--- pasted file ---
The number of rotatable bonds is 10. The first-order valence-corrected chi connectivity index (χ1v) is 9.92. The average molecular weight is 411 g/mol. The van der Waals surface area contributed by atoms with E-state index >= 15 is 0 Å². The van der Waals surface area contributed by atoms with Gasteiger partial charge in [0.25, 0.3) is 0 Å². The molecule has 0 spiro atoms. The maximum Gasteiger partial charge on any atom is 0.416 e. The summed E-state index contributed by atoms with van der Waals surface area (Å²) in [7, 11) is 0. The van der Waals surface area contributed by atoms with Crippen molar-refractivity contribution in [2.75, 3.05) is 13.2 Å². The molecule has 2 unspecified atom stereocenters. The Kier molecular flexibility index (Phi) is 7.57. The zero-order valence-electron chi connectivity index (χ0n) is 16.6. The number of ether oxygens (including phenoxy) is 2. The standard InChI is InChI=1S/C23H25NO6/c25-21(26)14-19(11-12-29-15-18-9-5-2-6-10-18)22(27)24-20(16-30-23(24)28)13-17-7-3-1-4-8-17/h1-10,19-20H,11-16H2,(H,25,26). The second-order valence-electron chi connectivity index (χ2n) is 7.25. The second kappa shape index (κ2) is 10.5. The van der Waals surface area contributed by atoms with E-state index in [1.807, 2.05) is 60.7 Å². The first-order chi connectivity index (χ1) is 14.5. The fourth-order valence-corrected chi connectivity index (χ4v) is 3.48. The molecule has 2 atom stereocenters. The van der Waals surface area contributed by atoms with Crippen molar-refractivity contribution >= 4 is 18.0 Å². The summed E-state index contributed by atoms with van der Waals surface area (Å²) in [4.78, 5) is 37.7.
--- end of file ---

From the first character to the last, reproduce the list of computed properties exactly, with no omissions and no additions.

The number of rotatable bonds is 10. The first-order valence-corrected chi connectivity index (χ1v) is 9.92. The average molecular weight is 411 g/mol. The van der Waals surface area contributed by atoms with E-state index >= 15 is 0 Å². The van der Waals surface area contributed by atoms with Gasteiger partial charge in [0.25, 0.3) is 0 Å². The molecule has 0 spiro atoms. The maximum Gasteiger partial charge on any atom is 0.416 e. The summed E-state index contributed by atoms with van der Waals surface area (Å²) in [7, 11) is 0. The van der Waals surface area contributed by atoms with Crippen molar-refractivity contribution in [2.75, 3.05) is 13.2 Å². The molecule has 2 unspecified atom stereocenters. The Kier molecular flexibility index (Phi) is 7.57. The zero-order valence-electron chi connectivity index (χ0n) is 16.6. The number of ether oxygens (including phenoxy) is 2. The standard InChI is InChI=1S/C23H25NO6/c25-21(26)14-19(11-12-29-15-18-9-5-2-6-10-18)22(27)24-20(16-30-23(24)28)13-17-7-3-1-4-8-17/h1-10,19-20H,11-16H2,(H,25,26). The second-order valence-electron chi connectivity index (χ2n) is 7.25. The second kappa shape index (κ2) is 10.5. The van der Waals surface area contributed by atoms with E-state index in [1.807, 2.05) is 60.7 Å². The first-order chi connectivity index (χ1) is 14.5. The fourth-order valence-corrected chi connectivity index (χ4v) is 3.48. The molecule has 2 atom stereocenters. The van der Waals surface area contributed by atoms with Crippen molar-refractivity contribution >= 4 is 18.0 Å². The summed E-state index contributed by atoms with van der Waals surface area (Å²) in [4.78, 5) is 37.7.